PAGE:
Apache log4j2-library version
<2.15.0 is vulnerable to a Remote Code Execution (RCE) (CVSS-score: 10, CVE-2021-44228). If a specially crafted line of text, sent by an attacker, is logged by Log4j the payload inside is executed. Multiple mitigation options exist which include changing configuration parameters or removing classes from non-updated Log4j instances or updating to Log4j to version
2.15 or higher (which requires a restart of the application or system).
The vulnerability exists due to the way Log4j handles
Java Naming Directory Interface (
JNDI) queries. In the context of the vulnerability these queries are “user provided input”, and malicious users abuse this pattern to load lookups or malware.
In some applications user input or user interaction is logged. You can abuse this logging to query certain protocols such as
(Secure) Lightweight Directory Access Protocol (
Remote Method Invocation (
Domain Name Service (
An example of such a query is:
These queries are found to be “nestable” and can be used to receive system information.
All systems and services using the Log4j library (ranging from versions
2.14.1) are vulnerable. Even systems and applications that are not directly connected to the internet (e.q. behind firewalls, proxies or loadbalancers) can be at risk due to the nature of the vulnerability.
Examples of applications and systems using Log4j include VMware, ElasticSearch, Atlassian products, Apache and Oracle.
We strongly advise to upgrade Log4j to version
2.15.0 or higher as soon as possible. Releases for Log4j can be found here.
If updating Log4j to version
2.15.0 or higher isn’t possible specific settings should be changed in order to prevent lookups that are abused by the vulnerability. To apply these settings a restart is required.
2.10 one can edit the following settings to be true:
# Change this property to 'true' log4j2.formatMsgNoLookups=true # Additionally LOG4J_FORMAT_MSG_NO_LOOKUPS=true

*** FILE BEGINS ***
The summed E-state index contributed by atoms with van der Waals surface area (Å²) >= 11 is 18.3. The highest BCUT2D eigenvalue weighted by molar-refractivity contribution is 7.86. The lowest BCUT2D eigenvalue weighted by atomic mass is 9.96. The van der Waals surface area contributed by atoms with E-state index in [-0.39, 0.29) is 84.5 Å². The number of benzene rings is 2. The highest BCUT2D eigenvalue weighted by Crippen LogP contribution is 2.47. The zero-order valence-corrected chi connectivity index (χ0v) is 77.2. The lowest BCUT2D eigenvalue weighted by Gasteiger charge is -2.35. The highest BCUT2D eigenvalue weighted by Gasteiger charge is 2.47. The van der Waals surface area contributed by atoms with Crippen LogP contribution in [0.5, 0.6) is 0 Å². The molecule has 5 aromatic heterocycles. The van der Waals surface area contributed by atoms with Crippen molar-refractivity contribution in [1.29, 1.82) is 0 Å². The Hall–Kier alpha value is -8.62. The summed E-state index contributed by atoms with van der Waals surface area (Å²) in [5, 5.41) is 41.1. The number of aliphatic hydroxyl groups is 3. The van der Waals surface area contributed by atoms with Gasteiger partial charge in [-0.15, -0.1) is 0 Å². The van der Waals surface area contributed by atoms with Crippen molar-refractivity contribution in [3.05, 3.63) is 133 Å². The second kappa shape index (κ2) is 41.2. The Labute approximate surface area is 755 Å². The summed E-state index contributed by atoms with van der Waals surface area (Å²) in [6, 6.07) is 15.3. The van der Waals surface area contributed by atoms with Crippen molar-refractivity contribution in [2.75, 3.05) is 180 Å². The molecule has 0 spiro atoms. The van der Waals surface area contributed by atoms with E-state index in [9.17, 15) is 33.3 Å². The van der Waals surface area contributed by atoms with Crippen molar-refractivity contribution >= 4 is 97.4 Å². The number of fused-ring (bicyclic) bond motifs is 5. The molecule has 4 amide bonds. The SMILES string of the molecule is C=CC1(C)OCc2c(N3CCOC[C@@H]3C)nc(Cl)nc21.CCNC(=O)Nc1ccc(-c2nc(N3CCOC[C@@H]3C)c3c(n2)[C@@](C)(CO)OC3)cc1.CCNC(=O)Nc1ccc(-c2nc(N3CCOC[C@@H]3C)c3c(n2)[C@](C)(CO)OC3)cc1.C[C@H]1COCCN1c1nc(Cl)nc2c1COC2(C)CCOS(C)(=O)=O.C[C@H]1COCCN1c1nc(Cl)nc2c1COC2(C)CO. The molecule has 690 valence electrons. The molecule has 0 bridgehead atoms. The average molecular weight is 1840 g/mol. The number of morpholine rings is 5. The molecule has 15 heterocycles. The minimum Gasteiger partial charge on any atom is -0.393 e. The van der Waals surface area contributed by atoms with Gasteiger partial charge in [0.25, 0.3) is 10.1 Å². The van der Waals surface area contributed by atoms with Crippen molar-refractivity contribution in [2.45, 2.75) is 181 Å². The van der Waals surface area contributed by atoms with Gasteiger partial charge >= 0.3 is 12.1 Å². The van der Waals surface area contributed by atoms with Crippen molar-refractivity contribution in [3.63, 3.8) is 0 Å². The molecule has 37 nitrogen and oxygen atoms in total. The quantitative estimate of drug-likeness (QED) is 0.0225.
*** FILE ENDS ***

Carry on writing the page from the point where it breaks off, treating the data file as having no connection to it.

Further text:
Alternatively, till version
JndiLookup class can be removed:
zip -q -d log4j-core-*.jar org/apache/logging/log4j/core/lookup/JndiLookup.class
As last resort one could use firewall rulesets to check and drop incoming traffic containing the
jndi lookup queries and block all outgoing
RMI traffic as temporary work around.
Indicators of Compromise
- Review apache logs for
jndi:dnsentries. These queries are potential uses of the vulnerability affecting log4j
/var/log(or on Windows Apache the applicable log folder such as
[DriveLetter]:\\logs\) with applicable signatures matching these indicators
- Scan webservers for generic webshells and review outbound connections coming from webservers in your firewall
Support by Ordina
Ordina is proactively supporting clients in their efforts to mitigate the Log4j vulnerability and ensure their resilience.
- Identify: Ethical Hackers from our Red Team are able to identify the use of Log4j within application stacks and research whether the used version is vulnerable, therefor exposing the attack surface within your organization.
- Protect: Members of our Blue Team then proactively take measures, as mentioned above, to prevent the misuse of Log4j and minimize the impact of the vulnerability.
- Detect: Once the preventive measures are in place, our Blue Team shifts to detection mechanisms in order to detect ongoing attacks.
- Respond: Based on Indicators of Compromise and our detection mechanisms our Blue Team will assist in the case of successful compromise to ensure quick and effective containment of the attack.
- Recover: Our Security Strategy team evaluates the response process and incorporates the ‘lessons learned’ within your 0-day reaction processes to ensure your resilience towards future 0-days.
If you require any assistance with identifying whether the vulnerability is existent in your IT-environment, remediation of the vulnerability or rapid response to an ongoing cyberattack please give us a call: 030 – 663 80 03 or send an e-mail to firstname.lastname@example.org.